Conceived in Liberty

Patriotism is supporting your country all the time and your government when it deserves it.- Mark Twain

It is not always the same thing to be a good man and a good citizen- Aristotle

You’re not to be so blind with patriotism that you can’t face reality. Wrong is wrong, no matter who does it or says it.  -Malcom X

The love of one’s country is a splendid thing. But why should love stop at the border? -Pablo Casals

Vote for me and I’ll set you free. / Rap on brother, rap on.- The Temptations “Ball of Confusion” (Norman Whitfield, Barrett Strong)

The strongest weapon in the United States is a patriotic American   -A Tee shirt (unattributed)

At an airport recently I spotted a young woman wearing a tee shirt with the final quote above emblazoned over the American flag.  The essence of our constitution proclaims the rights of the individual. Ergo, individuals defending its ideals would naturally be the best defense against any threats to it. The power of the individual has always been strongest through words, for in the final analysis the pen is mightier than the sword. The American Revolution may have ultimately been decided through the apparatus of war, but the movement was powered by voices like Thomas Paine. The founders were not popular in the beginning. Indeed, to many they were radical traitors.  In our present culture where violence is increasingly encouraged against certain citizens from the highest stages of power  for what they write, report and believe, it is important to remember that. The first amendment exists to protect unpopular speech. Popular speech requires no such protection and it is unpopular speech which typically ignites change.

The tee shirt in question seemed at first glance agreeable enough. Surely the actions of individuals throughout our history have opened the doors to massive societal changes. But I was curious as to who the quote could be attributed to. I also suspected that this adage might represent a particular type of ideology.

I could not find any attribution for the quote. What I did find was a plethora of websites offering the same shirt as well as others- for sale.  The quote was used against many different backdrops. Other paraphernalia displayed different sayings.   There were  bountiful images of eagles, wheat fields, purple mountains majesty above abundant fruited plains as well as images of individuals wearing the uniforms of our armed forces, many of them properly saluting the flag. There were also images of guns. Lots of images of guns some alongside images of skeleton heads, which seemed a bit sick but none the less appropriate. It was all very militaristic. There were plenty of quotes from the present occupant of the Oval Office who  avoided military service due to bone spurs that may or may not have been a real thing.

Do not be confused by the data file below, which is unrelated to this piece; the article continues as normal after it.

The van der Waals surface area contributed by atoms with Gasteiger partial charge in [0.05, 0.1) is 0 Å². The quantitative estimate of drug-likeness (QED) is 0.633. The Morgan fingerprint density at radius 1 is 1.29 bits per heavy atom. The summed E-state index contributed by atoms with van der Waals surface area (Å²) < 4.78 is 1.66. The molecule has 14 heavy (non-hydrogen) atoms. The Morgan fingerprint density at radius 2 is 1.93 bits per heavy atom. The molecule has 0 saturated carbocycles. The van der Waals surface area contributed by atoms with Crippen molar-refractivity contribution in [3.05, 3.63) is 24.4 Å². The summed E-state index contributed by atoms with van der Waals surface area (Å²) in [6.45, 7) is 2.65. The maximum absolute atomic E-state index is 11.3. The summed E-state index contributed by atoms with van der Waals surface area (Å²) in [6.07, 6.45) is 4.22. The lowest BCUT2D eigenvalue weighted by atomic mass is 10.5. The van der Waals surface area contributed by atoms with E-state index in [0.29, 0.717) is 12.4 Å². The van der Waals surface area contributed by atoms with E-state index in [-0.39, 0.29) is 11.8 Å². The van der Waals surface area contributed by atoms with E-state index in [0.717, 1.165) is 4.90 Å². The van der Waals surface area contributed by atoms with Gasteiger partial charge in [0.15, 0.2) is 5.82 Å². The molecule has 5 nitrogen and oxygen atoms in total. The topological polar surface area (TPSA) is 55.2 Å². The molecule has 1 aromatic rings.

I am concerned that the mere wearing of patriotic emblems is too often conflated with actual patriotism. Should we be concerned when the shipping of tee shirts is freer than speech itself?

So, what is patriotism? Is there a definition we can all agree on?

Is calling into question the policies of a presidential administration unpatriotic? Is it patriotic to infringe a free press? Is it patriotic for an American to use the instrument of the constitution to secure the blessings of liberty by utilizing amendments other than the second one?

When lapel pin wearing politicians avoid the mere discussion of sensible firearms legislation while their constituents , including those who have barely mastered the alphabet much less the ability to tie their shoes are victimized on a daily basis; may they be considered patriots? Was not Martin Luther King , who never carried a gun acting patriotically when he led marches in support of the life, liberty and pursuit of happiness denied to so many of his (of our) fellow citizens ? Is military service the only type of patriotic service? Are not those who feed the hungry, care for the sick, teach children, and advocate to preserve our physical environment also securing the blessings of liberty for themselves, their posterities and their communities? Is it proper to conflate those notions of patriotism with marchers who carry swastikas and commit vehicular homicide against progressive counter protesters?

How patriotic are benign reactions from the highest bastion of power to the manipulation of our elections by a foreign government? Is seeking to deprive health care to  20 million citizens sans any replacement a measure of patriotic empathy? May the thumbing of a presidential nose at legally served subpoenas and court orders be excused if it is accompanied by certain imagery and loads of uber-nationalistic rhetoric?  Is it patriotic to slash funding for feeding under served school children and the economic lifelines of disadvantaged seniors?

Does any of this help to form a more perfect union, establish justice,  secure domestic tranquility, provide for a common defense or support the general welfare?   Those pursuits, to me, are the essence of the patriotic ideals of we, the people. We hold these truths to be self-evident, that the pursuit of such virtues cannot be realized through the pandering of ideologues, or mere purchases from web sites of emblematic accessories. Dedications to the ideals of a nation should be attired in the heart, manifested through action and not just worn on the lapel of a blazer.

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